COVID-19 is raging across the country at an alarming rate, but plenty of people have decided they no longer care. This is a problem.
Universities across the country let out of school early to help prevent spread on their campuses. While sure, this is a good idea; they sent their students back to their hometowns without a care in the world.
These students returned to their homes from living in a dorm or apartment, no questions asked. Granted, maybe some families asked these students to be tested or quarantine before returning home.
I’m betting most didn’t, though.
So, Thanksgiving came and went, and the cases keep going up and up. Christmas is quickly approaching. All of your friends from high school are home, too, and your favorite restaurant is open, and your grandma wants to see you.
Or, perhaps, you’ve been living with your family all semester, but a friend you haven’t seen in a long time texts you and wants to hang out to give you a present. Or, perhaps, you live in an apartment and don’t plan to head home for the holidays because this is your home, but you’re still bored and decide to do something.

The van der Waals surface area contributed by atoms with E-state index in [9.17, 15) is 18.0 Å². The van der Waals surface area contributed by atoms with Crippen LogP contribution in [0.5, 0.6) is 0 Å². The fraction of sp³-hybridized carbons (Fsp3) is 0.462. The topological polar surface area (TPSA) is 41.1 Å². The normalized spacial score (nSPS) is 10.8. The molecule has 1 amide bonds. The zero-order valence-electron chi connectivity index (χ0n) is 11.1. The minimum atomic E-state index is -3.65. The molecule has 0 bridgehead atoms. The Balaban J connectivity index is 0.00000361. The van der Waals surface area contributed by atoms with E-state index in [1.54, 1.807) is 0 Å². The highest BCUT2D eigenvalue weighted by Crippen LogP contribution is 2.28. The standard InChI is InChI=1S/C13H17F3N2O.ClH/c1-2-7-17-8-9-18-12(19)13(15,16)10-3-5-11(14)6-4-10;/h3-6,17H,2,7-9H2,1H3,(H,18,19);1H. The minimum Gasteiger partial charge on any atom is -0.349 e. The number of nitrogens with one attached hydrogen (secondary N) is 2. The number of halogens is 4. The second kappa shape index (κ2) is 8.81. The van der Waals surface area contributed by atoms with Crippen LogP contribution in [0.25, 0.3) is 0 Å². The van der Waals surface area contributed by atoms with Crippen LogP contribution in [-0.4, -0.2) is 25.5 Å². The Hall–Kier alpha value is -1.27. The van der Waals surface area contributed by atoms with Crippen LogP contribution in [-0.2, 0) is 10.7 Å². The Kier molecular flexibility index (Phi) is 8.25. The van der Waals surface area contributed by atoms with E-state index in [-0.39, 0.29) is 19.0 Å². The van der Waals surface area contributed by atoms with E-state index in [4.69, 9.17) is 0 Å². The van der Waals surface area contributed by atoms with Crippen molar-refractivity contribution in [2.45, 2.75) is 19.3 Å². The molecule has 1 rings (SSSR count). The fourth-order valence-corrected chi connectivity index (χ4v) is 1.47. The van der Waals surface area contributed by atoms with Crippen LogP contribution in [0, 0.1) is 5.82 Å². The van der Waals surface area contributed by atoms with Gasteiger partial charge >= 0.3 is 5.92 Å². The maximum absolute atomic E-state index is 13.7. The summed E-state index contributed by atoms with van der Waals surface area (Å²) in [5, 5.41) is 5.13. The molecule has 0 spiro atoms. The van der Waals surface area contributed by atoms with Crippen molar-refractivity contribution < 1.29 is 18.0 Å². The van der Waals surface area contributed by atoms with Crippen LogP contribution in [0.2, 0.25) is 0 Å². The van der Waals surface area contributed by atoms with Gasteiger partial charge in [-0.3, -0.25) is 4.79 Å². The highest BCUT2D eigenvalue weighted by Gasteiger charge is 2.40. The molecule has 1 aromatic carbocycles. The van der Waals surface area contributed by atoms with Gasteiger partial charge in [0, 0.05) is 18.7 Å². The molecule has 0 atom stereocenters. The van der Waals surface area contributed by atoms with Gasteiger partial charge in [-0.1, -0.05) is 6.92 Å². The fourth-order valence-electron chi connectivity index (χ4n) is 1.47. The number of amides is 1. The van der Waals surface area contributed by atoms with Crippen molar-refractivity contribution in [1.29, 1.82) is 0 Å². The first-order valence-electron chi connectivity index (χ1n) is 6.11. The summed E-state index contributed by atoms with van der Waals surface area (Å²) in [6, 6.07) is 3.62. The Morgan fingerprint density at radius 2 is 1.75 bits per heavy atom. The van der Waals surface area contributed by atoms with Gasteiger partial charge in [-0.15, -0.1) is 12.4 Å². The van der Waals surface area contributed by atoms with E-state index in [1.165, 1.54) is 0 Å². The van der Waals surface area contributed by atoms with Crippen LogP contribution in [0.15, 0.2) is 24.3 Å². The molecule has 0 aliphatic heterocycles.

And so, it feels just like any other holiday.
You see your family, and you all go out to dinner. The restaurant is a bit busy, given the pandemic, and you pull your mask down once you are seated.
You go to a friend’s house in a few days and cough once, but don’t think anything of it. Your throat is always scratchy this time of year.
You see your grandmother, your significant other, and your diabetic aunt the next day. Then, you get a COVID-19 test because you feel run down and a bit foggy in the head. Your results come back positive.
You call and text everyone you’ve seen within the past 10 days to tell them that yes, you did test positive. Your grandmother cries, worried for both your and her health. You try to calm her down by telling her it’ll be alright.
This is one variation of the chain of events we see playing out across this country every day. Of course, this is not solely the fault of college students. There are plenty of older adults who have been reckless during this pandemic, too.
None of it is okay. You might be spared this time. But it won’t be that way for everyone. For your friends, your extended family, your coworkers, or classmates.
Be responsible this holiday season. Stay home and wear a mask. Don’t hang out with friends or family you haven’t been isolating from. We all regret poor decisions at some point, but I wouldn’t want it to be this.